Pennsylvania again sued the bridge company, this time to stop construction.

            Complainant contended in the second proceeding that the act of Congress of 1852 was void because it was inconsistent with the compact between Kentucky and Virginia assented to by Congress prior to enactment of the 1852 statute.

            In rejecting the contention of the state of Pennsylvania, the court wrote:7/

            ". . . The question here is, whether or not the compact can operate as a restriction upon the power of congress under the constitution to regulate commerce among the several states?  Clearly not.  Otherwise congress and two states would possess the power to modify and alter the constitution itself.

            "This is so plain that it is unnecessary to pursue the argument further . . ."

            It is clear therefore that Congress may regulate within its constitutional area of jurisdiction despite conflicts that may occur with  [[Orig. Op. Page 5]] provisions of compacts between states previously consented to by Congress relating to regulation in the same area.

            As stated in King, Interstate Water Compacts, Water Resources and the Law, 363 (1958), even though Congress consents to an interstate compact, "[T]he constitutional reservoir of congressional power remains unchanged."  See, also,Zimmermann and Wendell, Law and Use of Interstate Compacts, 26 (1961).8/

             It is our opinion and you are therefore advised that an interstate compact consented to by Congress which would provide that "no waters of the Columbia River system shall be diverted out of the Columbia River Basin for use for any purpose except with approval of all the member states . . ." would not restrict or impair the powers of Congress relating to the regulation and control of the use of waters of the Columbia River Basin, including any power the federal government may have relating to the authorization of "out-of-basin" withdrawals.

            We trust the foregoing will be of assistance to you.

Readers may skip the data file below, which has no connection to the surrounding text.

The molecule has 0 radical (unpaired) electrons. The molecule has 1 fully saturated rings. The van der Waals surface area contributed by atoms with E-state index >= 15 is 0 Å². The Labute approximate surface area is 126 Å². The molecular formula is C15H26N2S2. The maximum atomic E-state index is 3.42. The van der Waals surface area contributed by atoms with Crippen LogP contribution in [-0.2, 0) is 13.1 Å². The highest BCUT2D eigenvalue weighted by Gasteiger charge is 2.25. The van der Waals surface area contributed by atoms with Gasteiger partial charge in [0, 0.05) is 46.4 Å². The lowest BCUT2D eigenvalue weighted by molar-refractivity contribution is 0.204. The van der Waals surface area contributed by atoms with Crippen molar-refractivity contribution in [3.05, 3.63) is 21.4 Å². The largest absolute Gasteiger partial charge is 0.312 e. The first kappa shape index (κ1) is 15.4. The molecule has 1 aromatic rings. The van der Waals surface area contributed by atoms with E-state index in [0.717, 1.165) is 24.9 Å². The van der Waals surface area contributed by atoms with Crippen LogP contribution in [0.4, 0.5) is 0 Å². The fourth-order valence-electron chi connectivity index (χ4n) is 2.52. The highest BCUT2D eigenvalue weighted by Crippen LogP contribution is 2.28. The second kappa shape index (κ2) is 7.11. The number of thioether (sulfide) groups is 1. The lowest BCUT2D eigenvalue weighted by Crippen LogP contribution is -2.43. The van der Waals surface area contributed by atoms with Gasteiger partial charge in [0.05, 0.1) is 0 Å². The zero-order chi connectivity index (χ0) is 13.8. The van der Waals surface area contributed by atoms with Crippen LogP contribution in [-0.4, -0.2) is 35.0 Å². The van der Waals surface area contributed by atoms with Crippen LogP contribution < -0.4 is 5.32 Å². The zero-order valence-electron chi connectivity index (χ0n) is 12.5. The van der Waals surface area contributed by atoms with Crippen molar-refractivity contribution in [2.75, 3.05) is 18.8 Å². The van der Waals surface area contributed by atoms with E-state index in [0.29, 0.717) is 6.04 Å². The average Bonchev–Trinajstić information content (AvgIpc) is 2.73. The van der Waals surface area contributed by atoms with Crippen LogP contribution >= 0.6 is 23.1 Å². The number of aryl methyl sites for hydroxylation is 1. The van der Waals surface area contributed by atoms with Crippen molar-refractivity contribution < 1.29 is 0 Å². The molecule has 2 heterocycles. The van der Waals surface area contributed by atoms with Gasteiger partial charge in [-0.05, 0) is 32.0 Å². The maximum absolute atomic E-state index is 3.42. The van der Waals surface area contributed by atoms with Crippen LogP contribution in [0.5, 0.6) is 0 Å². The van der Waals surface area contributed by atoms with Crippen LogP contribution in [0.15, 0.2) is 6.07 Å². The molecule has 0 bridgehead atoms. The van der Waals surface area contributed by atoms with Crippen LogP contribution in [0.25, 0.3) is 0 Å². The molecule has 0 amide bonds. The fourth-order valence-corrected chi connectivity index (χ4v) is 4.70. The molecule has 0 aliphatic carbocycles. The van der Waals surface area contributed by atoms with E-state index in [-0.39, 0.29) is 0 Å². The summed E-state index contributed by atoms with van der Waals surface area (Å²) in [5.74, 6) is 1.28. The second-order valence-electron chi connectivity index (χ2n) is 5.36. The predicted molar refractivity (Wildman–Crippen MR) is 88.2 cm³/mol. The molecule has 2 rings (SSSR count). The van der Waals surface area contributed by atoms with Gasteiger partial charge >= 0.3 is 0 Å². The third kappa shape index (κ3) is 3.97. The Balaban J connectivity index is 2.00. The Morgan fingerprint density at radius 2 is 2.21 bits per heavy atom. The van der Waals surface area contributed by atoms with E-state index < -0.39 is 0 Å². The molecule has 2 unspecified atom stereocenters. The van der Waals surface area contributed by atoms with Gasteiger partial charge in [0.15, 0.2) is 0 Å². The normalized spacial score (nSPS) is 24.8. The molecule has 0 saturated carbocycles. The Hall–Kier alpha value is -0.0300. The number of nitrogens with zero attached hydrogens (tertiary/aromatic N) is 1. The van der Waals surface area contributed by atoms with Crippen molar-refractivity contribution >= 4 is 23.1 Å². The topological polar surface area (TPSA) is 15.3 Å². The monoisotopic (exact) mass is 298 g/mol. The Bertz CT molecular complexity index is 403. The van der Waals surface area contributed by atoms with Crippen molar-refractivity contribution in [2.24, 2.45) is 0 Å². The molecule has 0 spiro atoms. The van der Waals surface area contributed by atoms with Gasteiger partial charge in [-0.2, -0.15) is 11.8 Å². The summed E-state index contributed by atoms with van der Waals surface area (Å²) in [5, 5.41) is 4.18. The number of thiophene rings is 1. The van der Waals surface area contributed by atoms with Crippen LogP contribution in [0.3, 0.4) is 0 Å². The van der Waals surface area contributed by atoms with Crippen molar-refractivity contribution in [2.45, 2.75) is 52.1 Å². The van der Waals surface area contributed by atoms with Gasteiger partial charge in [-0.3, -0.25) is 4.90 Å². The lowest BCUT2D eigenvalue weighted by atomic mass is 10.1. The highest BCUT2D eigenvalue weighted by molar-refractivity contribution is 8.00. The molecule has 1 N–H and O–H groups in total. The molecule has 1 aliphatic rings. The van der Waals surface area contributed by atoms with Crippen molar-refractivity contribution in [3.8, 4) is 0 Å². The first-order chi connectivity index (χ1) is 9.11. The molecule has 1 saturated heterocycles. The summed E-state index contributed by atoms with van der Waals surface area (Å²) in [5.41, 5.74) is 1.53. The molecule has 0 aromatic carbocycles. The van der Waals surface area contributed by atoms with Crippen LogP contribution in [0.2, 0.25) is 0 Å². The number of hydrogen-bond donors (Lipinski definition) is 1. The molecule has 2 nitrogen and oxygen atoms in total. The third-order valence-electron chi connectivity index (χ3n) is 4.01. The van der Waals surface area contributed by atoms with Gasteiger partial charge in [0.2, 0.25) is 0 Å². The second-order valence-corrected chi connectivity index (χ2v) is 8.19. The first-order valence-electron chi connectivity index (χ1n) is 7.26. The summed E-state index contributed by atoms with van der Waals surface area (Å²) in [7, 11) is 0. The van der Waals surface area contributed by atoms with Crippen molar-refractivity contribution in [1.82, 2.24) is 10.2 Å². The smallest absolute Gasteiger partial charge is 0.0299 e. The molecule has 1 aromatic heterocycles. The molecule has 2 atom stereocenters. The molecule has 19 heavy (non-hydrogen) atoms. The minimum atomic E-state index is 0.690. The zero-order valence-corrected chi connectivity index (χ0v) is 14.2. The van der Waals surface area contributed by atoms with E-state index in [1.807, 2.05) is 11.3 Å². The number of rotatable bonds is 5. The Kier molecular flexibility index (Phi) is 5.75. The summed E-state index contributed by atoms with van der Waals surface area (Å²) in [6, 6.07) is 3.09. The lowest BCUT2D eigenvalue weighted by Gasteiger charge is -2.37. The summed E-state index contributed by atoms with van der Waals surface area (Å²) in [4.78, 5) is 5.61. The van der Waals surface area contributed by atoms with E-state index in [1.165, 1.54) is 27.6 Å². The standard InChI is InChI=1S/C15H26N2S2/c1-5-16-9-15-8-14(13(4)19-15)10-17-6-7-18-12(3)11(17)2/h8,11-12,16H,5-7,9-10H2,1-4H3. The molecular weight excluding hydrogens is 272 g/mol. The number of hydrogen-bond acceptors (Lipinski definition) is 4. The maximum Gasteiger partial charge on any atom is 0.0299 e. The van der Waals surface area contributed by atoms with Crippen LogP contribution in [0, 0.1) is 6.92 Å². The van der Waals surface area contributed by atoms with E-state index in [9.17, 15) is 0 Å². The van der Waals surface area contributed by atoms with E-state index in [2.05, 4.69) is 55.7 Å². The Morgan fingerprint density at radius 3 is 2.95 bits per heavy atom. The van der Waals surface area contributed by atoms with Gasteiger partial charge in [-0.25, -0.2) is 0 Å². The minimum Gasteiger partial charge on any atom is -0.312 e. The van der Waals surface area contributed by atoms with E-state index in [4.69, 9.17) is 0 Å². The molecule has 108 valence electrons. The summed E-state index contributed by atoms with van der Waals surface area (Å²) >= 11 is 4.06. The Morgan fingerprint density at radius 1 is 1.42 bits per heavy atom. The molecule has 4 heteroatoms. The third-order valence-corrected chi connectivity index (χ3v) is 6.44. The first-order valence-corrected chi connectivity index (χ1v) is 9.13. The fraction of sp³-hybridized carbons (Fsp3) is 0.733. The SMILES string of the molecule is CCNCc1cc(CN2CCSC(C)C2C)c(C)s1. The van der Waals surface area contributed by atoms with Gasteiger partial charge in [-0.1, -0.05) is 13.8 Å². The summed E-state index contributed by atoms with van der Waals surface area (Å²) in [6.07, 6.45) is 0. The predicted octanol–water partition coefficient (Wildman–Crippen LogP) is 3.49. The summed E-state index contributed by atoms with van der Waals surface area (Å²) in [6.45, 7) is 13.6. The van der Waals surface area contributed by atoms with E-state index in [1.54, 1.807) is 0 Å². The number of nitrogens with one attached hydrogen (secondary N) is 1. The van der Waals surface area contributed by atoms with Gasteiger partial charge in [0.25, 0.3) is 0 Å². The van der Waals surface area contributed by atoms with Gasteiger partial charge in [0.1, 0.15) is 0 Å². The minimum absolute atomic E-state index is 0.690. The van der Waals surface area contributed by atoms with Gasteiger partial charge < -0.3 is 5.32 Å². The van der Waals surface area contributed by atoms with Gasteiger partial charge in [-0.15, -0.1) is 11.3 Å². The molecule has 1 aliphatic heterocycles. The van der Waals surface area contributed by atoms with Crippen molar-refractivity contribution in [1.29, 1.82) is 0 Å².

Very truly yours,

JOHN J. O'CONNELL
Attorney General

CHARLES B. ROE, JR.
Assistant Attorney General

                                                         ***   FOOTNOTES   ***

1/See, chapter 43.57 RCW.

2/These seven states are Idaho, Montana, Nevada, Oregon, Utah, Washington, and Wyoming.

3/See, RCW 43.57.010.

4/Article VII B, Senate Bill No. 10, First Extraordinary Session, 38th Legislature, State of Washington.

5/Although the United States Supreme Court has indicated that consent of Congress is not required for all interstate compacts, Virginia v. Tennessee, 148 U.S. 503, 518, 13 S.Ct. 728, 37 L.Ed. 537 (1893); Dunbar, Interstate Compacts and Congressional Consent, 36 Va. L. Rev. 753 (1950), it is clear that federal consent would be required in a proposal such as the proposed Columbia River Interstate Compact.  See, King,Interstate Water Compacts, Water Resources and the Law 359 (1958).

6/Act of Congress, August 31, 1852.

7/See, Pennsylvania v. Wheeling and Belmont Bridge Co., 18 How. 433 (1855).

8/Our conclusion is in accord with the established rule that Congress may abrogate a treaty with a foreign nation at will by enacting legislation inconsistent with the terms of an existing treaty.  Chae Chan Ping v. United States, 130 U.S. 581, 9 S.Ct. 623, 32 L.Ed. 1068 (1889).  See, also, Annotations in 4 A.L.R. 1377, 1385, 134 A.L.R. 882, 885; and Federal Indian Law 24 (1958).  The latter authority indicates that the rule which applies to treaties with foreign nations also applies to treaties with Indian tribes.